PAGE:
Post-COVID cognitive deficits and corticosteroids

Pre-print from a large group of researchers from great institutions: Post-COVID cognitive deficits at one year are global and associated with elevated brain injury markers and grey matter volume reduction: national prospective study

The spectrum, pathophysiology, and recovery trajectory of persistent post-COVID-19 cognitive deficits are unknown, limiting our ability to develop prevention and treatment strategies. We report the one-year cognitive, serum biomarker, and neuroimaging findings from a prospective, national longitudinal study of cognition in 351 COVID-19 patients who had required hospitalisation, compared to 2,927 normative matched controls. Cognitive deficits were global and associated with elevated brain injury markers and reduced anterior cingulate cortex volume one year after admission. The severity of the initial infective insult, post-acute psychiatric symptoms, and a history of encephalopathy were associated with greatest deficits. There was strong concordance between subjective and objective cognitive deficits. Treatment with corticosteroids during the acute phase appeared protective against cognitive deficits. Together, these findings support the hypothesis that brain injury in moderate to severe COVID-19 is immune-mediated, and should guide the development of therapeutic strategies.

Good to know…

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Would nasal spray with corticosteroids be enough? OTC, etc.

The paper doesn’t say much about which corticosteroids were considered. I haven’t looked at the supplementary files though.

The findings are both clinically significant and biologically plausible. Raised brain injury markers have been demonstrated in acute and post-acute COVID-19 and are associated with dysregulated innate and adaptive immune responses (14, 26). The pattern of acute inflammatory proteins can predict post-acute cognitive outcomes (27) and the finding, here, that acute treatment with corticosteroids may be protective for cognition is consistent with previous research (28), and further supports the hypothesis that brain injury in COVID-19 is immune-mediated. We have additionally shown that persistently raised serum GFAP was associated with post-acute cognitive impairment. GFAP is expressed by astrocytes, which participate in neuroimmune interactions within the brain. Its appearance in the plasma typically indicates injury of these cells and has been proposed as a prognostic biomarker for cognitive decline in the general population (29).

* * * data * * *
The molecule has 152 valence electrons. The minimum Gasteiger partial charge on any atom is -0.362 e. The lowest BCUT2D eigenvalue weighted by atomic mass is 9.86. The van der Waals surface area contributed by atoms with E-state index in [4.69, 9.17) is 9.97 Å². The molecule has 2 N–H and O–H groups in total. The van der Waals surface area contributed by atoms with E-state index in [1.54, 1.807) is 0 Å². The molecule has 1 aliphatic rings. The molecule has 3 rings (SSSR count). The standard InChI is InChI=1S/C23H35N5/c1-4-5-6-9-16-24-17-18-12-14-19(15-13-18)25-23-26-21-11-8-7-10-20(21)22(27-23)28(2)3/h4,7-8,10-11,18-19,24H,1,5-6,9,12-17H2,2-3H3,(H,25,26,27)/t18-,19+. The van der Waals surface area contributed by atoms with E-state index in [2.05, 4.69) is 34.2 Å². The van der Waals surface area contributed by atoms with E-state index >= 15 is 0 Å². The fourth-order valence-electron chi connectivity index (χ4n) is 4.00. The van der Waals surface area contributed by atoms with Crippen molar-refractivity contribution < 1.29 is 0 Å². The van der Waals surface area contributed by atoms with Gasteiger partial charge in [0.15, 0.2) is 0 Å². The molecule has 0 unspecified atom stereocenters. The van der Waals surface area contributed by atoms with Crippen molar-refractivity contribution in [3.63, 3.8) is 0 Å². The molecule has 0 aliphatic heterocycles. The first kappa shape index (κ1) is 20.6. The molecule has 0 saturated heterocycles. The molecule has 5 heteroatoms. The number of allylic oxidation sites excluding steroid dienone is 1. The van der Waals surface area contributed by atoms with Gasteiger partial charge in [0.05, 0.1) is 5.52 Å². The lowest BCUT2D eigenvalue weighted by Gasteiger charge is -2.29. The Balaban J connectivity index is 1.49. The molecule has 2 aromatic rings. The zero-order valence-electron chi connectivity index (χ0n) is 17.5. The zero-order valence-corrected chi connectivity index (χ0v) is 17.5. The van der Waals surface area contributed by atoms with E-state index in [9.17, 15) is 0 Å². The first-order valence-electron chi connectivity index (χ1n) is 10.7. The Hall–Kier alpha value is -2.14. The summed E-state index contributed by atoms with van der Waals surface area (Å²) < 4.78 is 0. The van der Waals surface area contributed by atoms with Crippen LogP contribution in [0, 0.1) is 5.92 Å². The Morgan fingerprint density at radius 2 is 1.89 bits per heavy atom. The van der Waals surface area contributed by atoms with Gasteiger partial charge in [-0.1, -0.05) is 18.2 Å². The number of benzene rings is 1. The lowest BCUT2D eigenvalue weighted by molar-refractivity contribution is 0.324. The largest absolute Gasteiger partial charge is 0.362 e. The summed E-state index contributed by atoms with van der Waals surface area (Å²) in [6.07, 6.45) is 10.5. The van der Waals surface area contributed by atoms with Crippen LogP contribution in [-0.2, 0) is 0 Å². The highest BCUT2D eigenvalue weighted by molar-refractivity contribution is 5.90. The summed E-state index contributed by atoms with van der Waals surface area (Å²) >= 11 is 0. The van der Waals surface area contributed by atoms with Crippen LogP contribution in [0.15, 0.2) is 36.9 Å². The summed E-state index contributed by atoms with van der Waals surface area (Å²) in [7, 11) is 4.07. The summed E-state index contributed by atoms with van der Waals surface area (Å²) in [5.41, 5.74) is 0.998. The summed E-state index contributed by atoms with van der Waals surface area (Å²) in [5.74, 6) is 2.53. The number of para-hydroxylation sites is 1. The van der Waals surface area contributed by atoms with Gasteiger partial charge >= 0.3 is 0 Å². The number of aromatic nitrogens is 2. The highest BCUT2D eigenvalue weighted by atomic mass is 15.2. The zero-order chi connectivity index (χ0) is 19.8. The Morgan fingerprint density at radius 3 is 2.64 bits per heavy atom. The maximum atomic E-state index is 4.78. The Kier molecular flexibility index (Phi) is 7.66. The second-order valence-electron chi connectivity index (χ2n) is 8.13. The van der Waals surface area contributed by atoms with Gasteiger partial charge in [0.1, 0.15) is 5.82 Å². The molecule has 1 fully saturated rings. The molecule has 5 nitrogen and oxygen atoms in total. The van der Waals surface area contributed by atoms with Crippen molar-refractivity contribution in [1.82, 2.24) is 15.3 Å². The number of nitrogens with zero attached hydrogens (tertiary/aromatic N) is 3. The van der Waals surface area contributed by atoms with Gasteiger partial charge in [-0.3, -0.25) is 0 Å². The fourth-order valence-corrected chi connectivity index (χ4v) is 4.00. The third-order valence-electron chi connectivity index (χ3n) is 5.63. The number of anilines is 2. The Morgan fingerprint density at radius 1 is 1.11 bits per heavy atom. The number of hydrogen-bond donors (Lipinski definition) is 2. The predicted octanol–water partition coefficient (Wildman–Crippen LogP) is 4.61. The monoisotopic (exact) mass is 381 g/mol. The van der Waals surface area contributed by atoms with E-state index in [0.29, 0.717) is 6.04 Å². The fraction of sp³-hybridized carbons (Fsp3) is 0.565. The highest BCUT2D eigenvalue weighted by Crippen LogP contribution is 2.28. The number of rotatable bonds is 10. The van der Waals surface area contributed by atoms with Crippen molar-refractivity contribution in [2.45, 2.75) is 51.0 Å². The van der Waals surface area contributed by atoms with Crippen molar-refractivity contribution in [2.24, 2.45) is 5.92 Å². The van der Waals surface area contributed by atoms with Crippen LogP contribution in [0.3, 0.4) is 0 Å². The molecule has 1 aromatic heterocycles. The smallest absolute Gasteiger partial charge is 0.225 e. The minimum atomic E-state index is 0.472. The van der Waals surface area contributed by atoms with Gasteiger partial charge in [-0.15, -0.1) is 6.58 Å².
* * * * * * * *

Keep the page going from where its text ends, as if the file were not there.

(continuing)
=> Could rapa help?

Would be consistent with the Kaeberlein survey: “Among all survey respondents, continuous rapamycin users were significantly less likely to have experienced a moderate or severe infection or long-COVID symptoms, compared to non-users (p < 0.005). […] We speculate that the anti-inflammatory effects of rapamycin may be helpful in reducing symptoms and restoring immune homeostasis in people suffering from long-COVID.”

(and this paper showed safety as well: Safety and efficacy of sirolimus in hospitalised patients with COVID-19 pneumonia)

I would want to avoid the tail risks so I am unsure whether it is a good idea to use an immunosupressive while having an infection. You might prevent the cognitive deficits, but you could die from sepsis. The cognitive deficits can be solved later.

Anecdotally I’ve seen people here from time to time say they kept taking rapamycin throughout an infection, and it persisted, and got worse. There’s also survivorship bias at play with anecdotes.

Yes but the recent paper I cited above is not anecdotes: Safety and efficacy of sirolimus in hospitalised patients with COVID-19 pneumonia

There was no difference in the proportion of patients who were alive and free from advanced respiratory support measures in the sirolimus group (n = 15, 83 %) compared with the placebo group (n = 8, 80 %). Although patients in the sirolimus group demonstrated faster improvement in oxygenation and spent less time in the hospital, these differences were not statistically significant. There was no between-group difference in the rate of change in serum biomarkers such as LDH, ferritin, d-dimer or lymphocyte count. There was a decreased risk of thromboembolic complications in patients on sirolimus compared with placebo.

The safety study is small and can’t detect rarer events afaik, only 1 in 15 if my thinking is correct, or the 15 people might’ve just been lucky, who knows.

Of course, we need more data, but that’s a good start: among 15 people HOSPITALISED with COVID-19 pneumonia, with an average age of 57 yo, most of them with at least another condition (diabetes, hypertension, obesity, CHF, or asthma/COPD), none died of sepsis. So, I assume that for healthy people with a mild infection, the risk would be even lower?

Here is a case of sirolimus levels increasing post-covid infection:

There are at least one case report of a 27-year old woman getting sepsis and dying from very high dose everolimus:

Also unless you are testing, you don’t know whether you got Covid or some other infection.
I prefer just taking the covid vaccines yearly along with influenza vaccine and vaccines that are associated with lower Alzheimer’s like it is for influenza: shingles, etc (though might be causal).


Thanks a lot, that’s helpful!

The first paper was on 0.5 mg daily and then switched to 0.5 mg every other day post-infection, so it’s not that much. Still, it was a 58-year-old male with a history of ischemic cardiomyopathy.

The second one (27yo woman) was on 10 mg/day, so it was definitely way higher than anyone here.